• Promote replayability - make the game interesting to play and keep it interesting after the second, fifth, tenth and even twentieth re-plays.
  • Generate dramatic game pacing - ties into the above; to help keep gameplay interesting and avoid both combat fatigue and lack-of-combat boredom, tune the game pacing relating to how "stressed" the players are.

Delivering Robust Behaviour Performances


Navigation Meshes

Arguably the most important component of allowing an NPC to move around the world is the navigation mesh: this stores all the information about where NPCs are allowed to go, which areas connect onto any given sector and the routes that can be taken, which areas can see which other areas, how far it is to go until the survivors reach the final safe room, what type of area the survivors are standing on (checkpoint, for example), and much more.

A possible route calculated using the navigation mesh.

However, due to the contruction of the navigation mesh, any path that is calculated between sectors is very rough. Consider the image to the right: any common infected, for example, running along this path would constantly have to turn left and right as they met the points on the sectors, creating very unrealistic running behaviour. Are there any ways to reduce the jaggedness of the path and create a more fluid motion?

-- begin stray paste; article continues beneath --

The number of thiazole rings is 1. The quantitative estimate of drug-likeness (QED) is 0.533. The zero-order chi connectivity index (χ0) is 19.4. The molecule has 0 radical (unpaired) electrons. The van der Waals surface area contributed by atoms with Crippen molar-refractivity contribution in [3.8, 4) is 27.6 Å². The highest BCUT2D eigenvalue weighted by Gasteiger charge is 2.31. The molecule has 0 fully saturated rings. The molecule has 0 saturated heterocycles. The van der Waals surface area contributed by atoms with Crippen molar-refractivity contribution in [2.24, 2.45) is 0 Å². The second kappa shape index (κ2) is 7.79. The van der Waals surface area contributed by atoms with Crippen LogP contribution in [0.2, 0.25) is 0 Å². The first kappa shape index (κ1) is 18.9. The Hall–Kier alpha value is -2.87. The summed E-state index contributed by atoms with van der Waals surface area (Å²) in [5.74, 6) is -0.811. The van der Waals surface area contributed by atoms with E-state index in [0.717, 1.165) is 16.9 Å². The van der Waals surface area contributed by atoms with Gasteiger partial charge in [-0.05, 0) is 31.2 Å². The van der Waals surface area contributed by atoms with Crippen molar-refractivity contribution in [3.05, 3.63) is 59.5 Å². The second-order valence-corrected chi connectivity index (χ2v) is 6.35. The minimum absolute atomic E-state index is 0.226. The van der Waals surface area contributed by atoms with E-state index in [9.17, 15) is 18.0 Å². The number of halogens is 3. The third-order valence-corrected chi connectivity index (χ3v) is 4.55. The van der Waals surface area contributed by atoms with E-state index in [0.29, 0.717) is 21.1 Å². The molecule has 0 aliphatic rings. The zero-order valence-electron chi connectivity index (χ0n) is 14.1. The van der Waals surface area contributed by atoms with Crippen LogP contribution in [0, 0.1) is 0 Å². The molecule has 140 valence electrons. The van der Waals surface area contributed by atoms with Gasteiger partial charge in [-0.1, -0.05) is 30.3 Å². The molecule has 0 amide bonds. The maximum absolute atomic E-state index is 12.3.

The same path but after having optimised the route into resultant vectors.

The next image is a possible solution: optimise the number of points on the path to utilise the least amount possible and take the shortest route to the target destination.


  • Creates minimal and direct path - you're not going to get where you want to go any quicker than with this path.


  • Non-trivial CPU cost at path build time - optimising the path to this extent takes up an inconvenient amount of processing time; using this method for 20+ infected at once would be unwieldy and costly.